Minutes of the Meeting of the Joint Committee on Children and Young People held in the Council Chamber, Highland Council Headquarters, Inverness on Friday, 16 January 2009 at 2.15 p.m.
Mrs M C Davidson (in the Chair), Mr A S Park, Mr W Fernie, Mrs E McAllister, Ms E MacDonald
Ms P Courcha, Mr I Gibson, Mrs J Baird, Mr C Punler (by telephone conferencing)
Miss C Burns, Youth Convener
Ms J Douglas, Chairman of the Highland Drug and Alcohol Action Team
Ms R MacSween, Development Officer Northern Constabulary
Mr A McMahon, Children’s Right Officer, Social Work Services
Miss J Maclennan, Committee Administrator, Chief Executive’s Office
Highland Council/NHS Highland
Mr B Alexander, Head of Children Services
Ms S Amor, Child Health Commissioner
Mrs M Paterson, Children’s Champion
Mrs L Munro, Children’s Champion
Mr C Munro, Highland Children’s Forum
Ms A Darlington, Youth Action Service
Mr A Wilson,'Who Cares? Scotland’
Ms C MacLean, Children in the Highlands Information Point + (CHIP+)
1. Apologies for Absence
Apologies for absence were intimated on behalf of Mrs A Bethune, Mrs G McCreath, Dr R Gibbons, Mr A M Millar, Mr G MacLeod, Mr H Fraser, Mrs H Dempster, Ms R Sime and Mrs A Brady.
2. Minutes of Meeting of the Joint Committee held on 28 November
The Minutes of the meeting of the Joint Committee held on 28 November 2008 were circulated and NOTED.
Arising from the Minutes, also NOTED:-
i. in relation to item 6, Young Carers Strategy, the formal launch of the
strategy would take place on 6 March 2009; and
ii. in relation to item 7, Review of Primary Mental Health Workers, a statistical
presentation would be made to a future Chief officers meeting with a
mapping of current provision and an update on the framework
implementation would be reported back to a future meeting of the Joint
3. Revenue Budget 2008/09 – Monitoring
Report No CYP-1-09 by Bill Alexander, Head of Children’s Services was circulated detailing the position of the Joint Committee for Children and Young People budget as at 31 December 2008 and which showed a projected underspend of £446,000.
In providing further detail on the main variances, it was explained that the underspend in early years services reflected staff vacancies and the consequent reduction in developmental activity taking place. In addition, indications were that enrolment figures for pre-school provision had not reduced and consequently some expenditure that had been held in reserve would now be required to meet the savings target requested by the Highland Council. In relation to out of authority placements, the projected overspend related to the timing of invoices and payments but it was anticipated the budget would be on target.
i. NOTED the current budget position as at 31 December 2008; and
ii. AGREED that the position in relation to Early Years and Childcare for the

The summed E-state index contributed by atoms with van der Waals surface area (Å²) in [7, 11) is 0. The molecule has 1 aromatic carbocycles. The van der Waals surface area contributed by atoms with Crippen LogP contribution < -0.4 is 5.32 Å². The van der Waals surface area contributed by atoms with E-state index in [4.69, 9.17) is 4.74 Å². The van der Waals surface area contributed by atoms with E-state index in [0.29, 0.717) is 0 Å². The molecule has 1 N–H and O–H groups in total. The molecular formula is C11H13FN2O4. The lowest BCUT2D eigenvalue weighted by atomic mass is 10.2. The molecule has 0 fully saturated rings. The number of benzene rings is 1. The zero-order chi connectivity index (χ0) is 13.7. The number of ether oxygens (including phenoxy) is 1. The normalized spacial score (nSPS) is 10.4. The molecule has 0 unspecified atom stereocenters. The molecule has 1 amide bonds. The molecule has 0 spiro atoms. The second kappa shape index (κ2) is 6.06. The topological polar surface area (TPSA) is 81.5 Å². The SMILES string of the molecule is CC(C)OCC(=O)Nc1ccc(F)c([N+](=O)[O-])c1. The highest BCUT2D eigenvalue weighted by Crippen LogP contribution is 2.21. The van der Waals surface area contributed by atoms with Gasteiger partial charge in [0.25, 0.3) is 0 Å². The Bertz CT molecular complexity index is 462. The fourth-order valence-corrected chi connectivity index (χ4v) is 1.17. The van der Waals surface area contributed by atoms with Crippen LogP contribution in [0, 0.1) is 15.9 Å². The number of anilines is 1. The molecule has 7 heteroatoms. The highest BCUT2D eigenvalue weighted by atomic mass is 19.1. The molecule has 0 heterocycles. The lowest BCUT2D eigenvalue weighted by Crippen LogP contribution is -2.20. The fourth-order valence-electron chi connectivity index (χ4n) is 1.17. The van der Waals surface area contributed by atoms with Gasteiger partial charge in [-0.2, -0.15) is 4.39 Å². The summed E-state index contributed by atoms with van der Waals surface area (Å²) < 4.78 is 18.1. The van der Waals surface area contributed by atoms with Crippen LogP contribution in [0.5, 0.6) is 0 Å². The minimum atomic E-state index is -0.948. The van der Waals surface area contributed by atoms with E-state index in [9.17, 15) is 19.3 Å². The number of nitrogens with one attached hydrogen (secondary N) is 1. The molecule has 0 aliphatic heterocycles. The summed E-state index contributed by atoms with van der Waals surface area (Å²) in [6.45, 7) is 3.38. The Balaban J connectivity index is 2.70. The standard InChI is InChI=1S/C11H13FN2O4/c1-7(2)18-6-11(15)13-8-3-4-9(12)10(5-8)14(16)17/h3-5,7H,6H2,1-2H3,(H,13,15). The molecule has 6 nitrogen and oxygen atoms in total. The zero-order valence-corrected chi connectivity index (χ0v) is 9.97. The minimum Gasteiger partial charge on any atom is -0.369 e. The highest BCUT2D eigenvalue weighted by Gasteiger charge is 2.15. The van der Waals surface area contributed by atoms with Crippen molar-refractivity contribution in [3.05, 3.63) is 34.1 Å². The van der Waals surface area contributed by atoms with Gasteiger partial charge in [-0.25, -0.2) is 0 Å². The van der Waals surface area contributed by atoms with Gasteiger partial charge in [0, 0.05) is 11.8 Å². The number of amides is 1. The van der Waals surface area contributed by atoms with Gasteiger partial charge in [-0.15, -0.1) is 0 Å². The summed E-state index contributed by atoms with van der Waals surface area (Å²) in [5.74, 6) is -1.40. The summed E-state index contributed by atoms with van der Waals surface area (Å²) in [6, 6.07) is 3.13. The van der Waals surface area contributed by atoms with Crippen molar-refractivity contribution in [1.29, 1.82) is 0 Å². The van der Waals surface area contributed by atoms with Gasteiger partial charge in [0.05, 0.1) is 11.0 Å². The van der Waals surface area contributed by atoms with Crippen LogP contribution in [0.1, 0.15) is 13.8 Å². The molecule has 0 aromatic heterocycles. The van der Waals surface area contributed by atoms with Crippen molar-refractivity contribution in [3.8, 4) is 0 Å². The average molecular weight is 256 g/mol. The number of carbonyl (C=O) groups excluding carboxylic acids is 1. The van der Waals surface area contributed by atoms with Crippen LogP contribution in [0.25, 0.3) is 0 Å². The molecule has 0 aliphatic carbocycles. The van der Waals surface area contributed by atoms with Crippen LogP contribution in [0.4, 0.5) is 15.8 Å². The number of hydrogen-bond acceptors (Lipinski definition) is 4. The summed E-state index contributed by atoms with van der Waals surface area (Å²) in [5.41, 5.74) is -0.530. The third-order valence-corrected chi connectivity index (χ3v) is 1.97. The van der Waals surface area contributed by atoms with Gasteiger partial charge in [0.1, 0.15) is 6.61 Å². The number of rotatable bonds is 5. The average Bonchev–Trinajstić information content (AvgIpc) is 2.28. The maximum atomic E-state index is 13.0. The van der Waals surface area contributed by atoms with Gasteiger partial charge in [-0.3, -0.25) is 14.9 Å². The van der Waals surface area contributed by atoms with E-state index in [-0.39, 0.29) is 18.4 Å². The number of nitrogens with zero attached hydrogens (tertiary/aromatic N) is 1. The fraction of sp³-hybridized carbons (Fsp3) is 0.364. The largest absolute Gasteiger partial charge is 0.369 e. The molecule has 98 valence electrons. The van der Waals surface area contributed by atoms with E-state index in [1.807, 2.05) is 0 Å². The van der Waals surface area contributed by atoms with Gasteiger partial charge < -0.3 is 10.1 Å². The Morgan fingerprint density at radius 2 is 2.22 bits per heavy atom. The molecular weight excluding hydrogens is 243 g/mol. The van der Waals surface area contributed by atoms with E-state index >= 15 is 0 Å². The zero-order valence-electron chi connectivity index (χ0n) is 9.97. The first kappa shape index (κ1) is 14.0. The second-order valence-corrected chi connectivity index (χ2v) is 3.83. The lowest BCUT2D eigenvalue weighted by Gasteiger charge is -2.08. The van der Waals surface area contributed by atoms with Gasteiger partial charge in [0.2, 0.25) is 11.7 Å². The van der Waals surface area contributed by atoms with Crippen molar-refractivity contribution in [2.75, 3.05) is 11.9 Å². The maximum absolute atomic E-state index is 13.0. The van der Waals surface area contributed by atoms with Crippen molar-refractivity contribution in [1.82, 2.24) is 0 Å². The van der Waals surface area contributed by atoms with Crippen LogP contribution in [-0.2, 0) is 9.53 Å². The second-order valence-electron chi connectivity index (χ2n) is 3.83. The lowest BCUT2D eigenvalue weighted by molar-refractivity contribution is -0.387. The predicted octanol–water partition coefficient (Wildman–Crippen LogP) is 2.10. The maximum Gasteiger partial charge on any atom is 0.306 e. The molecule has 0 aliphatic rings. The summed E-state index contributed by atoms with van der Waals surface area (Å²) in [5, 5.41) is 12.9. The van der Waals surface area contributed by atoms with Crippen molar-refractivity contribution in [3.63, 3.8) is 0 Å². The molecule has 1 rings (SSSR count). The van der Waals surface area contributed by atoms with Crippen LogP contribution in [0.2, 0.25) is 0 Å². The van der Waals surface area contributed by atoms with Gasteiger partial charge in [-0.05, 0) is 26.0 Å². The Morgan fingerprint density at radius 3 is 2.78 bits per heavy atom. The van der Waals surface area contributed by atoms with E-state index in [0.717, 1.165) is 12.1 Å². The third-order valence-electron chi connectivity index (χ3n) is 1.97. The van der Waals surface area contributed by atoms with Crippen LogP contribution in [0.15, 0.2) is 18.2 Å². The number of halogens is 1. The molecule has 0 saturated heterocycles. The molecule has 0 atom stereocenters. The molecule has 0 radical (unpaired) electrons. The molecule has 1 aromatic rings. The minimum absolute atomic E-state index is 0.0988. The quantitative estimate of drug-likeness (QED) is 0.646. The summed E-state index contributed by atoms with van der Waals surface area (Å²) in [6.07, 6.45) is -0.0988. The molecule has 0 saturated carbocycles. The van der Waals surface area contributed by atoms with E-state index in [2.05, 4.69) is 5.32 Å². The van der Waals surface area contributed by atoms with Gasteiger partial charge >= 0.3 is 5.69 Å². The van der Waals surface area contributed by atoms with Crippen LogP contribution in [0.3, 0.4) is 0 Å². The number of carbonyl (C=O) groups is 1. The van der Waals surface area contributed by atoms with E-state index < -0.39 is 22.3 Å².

following year be reported to Members.
4. Substance Misuse and Funding Streams
Ms J Douglas declared a non-financial interest in this item as Chairman of the Highland Drug and Alcohol Action Team but, having applied the test outlined in Paragraph 5.18 of the Code of Conduct, concluded that her interest did not preclude her involvement in discussion.
Report No CYP-2-09 by Pol McClelland, Resource Manager and Suzy Calder, Substance Misuse and Strategy Implementation Manager was circulated on the funding streams that supported alcohol and substance misuse services for children and young people in Highland. In addition, in line with the developing For Highland’s Children 3 improvement objectives, it also put forward proposals to further enhance children’s services with the additional alcohol funding allocation being managed through NHS Highland.
Targets set out in For Highland’s Children 2 to reduce substance misuse by young people had been surpassed. However, for a more detailed picture, the Joint Committee had supported the undertaking of a lifestyle survey which would allow specific services to be better focused and to further develop early intervention in areas of need. The Highland Drug and Alcohol Action Team had received Government funding to address alcohol misuse and specific applications for this money were suggested.
It was important that any project receiving HDAAT funding fed statistics back to them to allow information to be gathered in a co-ordinated way. Concern was also expressed that there were incidents of children under 14 years old coming to the attention of Raigmore Hospital with alcohol related problems but that information was not then referred on to schools etc. Early intervention was imperative, an example being the problems which could occur as a result of foetal alcohol syndrome but which could be mitigated if more support was available for pregnant women. Continuing, the relationship between substance misuse and non attendance at school was giving concern in specific areas but it was hoped the lifestyle survey might help to identify appropriate solutions. The relatively low cost of alcohol and the change in family dynamics were considered to be contributing factors to alcohol misuse but Members were advised of a number of initiatives and of a collaborative approach taken by the Highland Council and NoNorthern Constabulary to share intelligence with a view to preventing underage drinking.